Retreating from the ascendancy of neo-liberal policies following the emergence of Thatcher and Reagan-type governments in the 1980s across the west, Keynesianism had fallen into disrepute as it was heavily criticized for allegedly fostering wasteful big government and unsustainable social welfare expenditure. However, the severe global economic recession of 2008-2010 provoked massive fiscal interventions by governments in the advanced economies to bail out failed banks and big corporations as well as stimulate spending, growth and job creation, which were ordinarily antithetical to the conventional wisdom of neoliberal, austerity –inclined economic policies.

Although Keynesian policies had helped the world  to emerge from the 2008 economic recession, neoliberal economic orthodoxy continued to reign supreme in most advanced western capitalist countries and were also imposed on weak and vulnerable African countries through the instrumentality of the International Financial Institutions. As Lwazi Lushaba again argues, “Social spending is often the first sector that suffers when these contractionary measures are imposed, the results being low primary and secondary school enrolment and retention ratios, high levels of infant mortality, dilapidated infrastructure and near non-existent social services that are in turn cited by the very institutions as indicators of African underdevelopment”.

The horrendous impact of the raging coronavirus pandemic on the health systems of some of the most developed countries in the world, particularly those who like the United States and the United Kingdom, for instance, with governments that adhere in doctrinaire fashion to the principles of neoliberalism and the supremacy of the market, brings into bold relief the shortcomings of this extremist laissez faire ideology.

Despite their huge resource endowments, the health and other critical welfare and life-sustaining systems of these countries are subordinate to the dictates of market force and priced beyond the reach of large segments of their vulnerable populations. Meanwhile, such largely unproductive sectors like the military-industrial complex continue to be munificently funded.

Thus, a poor, underdeveloped country like Cuba provides superior healthcare services to the majority of its citizens compared to the capitalist economic powers where the interplay of market forces enable speculative investment in assorted financial derivatives to be hugely profitable. However, the non market-attractive health equipment and facilities to enable effective response to unpredictable pandemics are in critical short supply with fatal consequences for the citizenry.

It is obvious that in the aftermath of the coronavirus traumatic experience, economic and social policy conceptualization, articulation and implementation will not remain the same across the world. Even ultra conservative Trump has approved trillions dollar injection into the US economy. Keynesianism seems destined for a longer stay on the economic policy menu of most countries irrespective of ideological orientations even after the current emergency.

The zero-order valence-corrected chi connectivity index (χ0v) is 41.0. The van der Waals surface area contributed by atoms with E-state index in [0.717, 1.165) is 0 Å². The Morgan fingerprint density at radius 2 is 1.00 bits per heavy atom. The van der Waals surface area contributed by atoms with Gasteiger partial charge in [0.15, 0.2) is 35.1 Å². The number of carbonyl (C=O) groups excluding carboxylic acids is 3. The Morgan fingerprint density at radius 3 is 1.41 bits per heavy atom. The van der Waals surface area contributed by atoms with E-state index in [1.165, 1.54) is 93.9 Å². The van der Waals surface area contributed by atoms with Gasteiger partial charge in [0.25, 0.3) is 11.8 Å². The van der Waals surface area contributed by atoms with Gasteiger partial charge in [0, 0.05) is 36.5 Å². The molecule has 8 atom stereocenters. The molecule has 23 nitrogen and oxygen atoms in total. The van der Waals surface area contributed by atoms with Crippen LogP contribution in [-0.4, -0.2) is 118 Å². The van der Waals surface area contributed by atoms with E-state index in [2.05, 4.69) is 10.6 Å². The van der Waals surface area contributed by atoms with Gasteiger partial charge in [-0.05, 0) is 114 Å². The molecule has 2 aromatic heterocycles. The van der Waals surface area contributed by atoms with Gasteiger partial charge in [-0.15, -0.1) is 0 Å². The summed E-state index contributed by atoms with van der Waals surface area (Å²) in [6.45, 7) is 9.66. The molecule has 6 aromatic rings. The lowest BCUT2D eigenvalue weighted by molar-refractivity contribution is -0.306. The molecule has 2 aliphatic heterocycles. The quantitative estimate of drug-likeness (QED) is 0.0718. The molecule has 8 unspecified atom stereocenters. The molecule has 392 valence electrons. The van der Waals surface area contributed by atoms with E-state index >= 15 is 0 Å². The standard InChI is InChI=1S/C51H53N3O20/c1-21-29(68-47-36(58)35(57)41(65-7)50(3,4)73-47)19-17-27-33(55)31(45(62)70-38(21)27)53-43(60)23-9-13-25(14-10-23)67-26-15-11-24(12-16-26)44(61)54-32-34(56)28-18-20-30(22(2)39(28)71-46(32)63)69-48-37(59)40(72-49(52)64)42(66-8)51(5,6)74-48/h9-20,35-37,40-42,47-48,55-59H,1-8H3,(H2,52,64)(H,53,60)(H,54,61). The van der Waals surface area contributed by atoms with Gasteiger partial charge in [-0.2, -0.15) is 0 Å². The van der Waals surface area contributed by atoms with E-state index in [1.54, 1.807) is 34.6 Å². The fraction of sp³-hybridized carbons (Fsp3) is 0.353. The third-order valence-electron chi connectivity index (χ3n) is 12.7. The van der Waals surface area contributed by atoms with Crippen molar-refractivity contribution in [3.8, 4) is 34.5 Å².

In Nigeria, the National Leader of the All Progressives Congress (APC), Asiwaju Bola Tinubu and his co-author, Brian Browne, had in their 2012 book, ‘Financialism: Water from an Empty Well’, launched a fierce attack against neoliberal orthodoxy especially its financialist variant of speculative investment and optimal profit maximization for a few divorced from concrete production in the real economy to the detriment of spending that prioritizes infrastructure modernization, job creation and poverty alleviation.

In their words, “For the sake of Nigeria, the rest of Africa, and the Black race, Nigeria must assume the challenge of industrialization on a grand scale. Nigeria can bring to the African continent the formula for success that once sparked America’s greatness and now ignites china’s. To do so, Nigeria must jettison the financialist model it has adopted. Financialism smothers the vitality of the real economy where jobs and genuine wealth are created. It turns the political economy into a zero-sum mire”.

These words are even more pertinent in today’s world, which has already been fundamentally transformed by an invisible virus. It is hoped that  Tinubu’s far-reaching and bold Economic Stimulus Policy proposals on responding to the coronavirus; the unabashedly Keynesian thrust of Central Bank of Nigeria (CBN) Governor, Mr. Godwin Emefiele’s policy initiatives to strengthen the resilience and capacity of the Nigerian economy to transcend this crisis and the Vice President, Professor Yemi Osinbajo’s welfarist and humane disposition and influence as Chairman of the Economic Sustainability Committee can combine with other forces to birth a post Coronavirus economic renaissance in Nigeria.(Nation)

Leave a Reply

Your email address will not be published. Required fields are marked *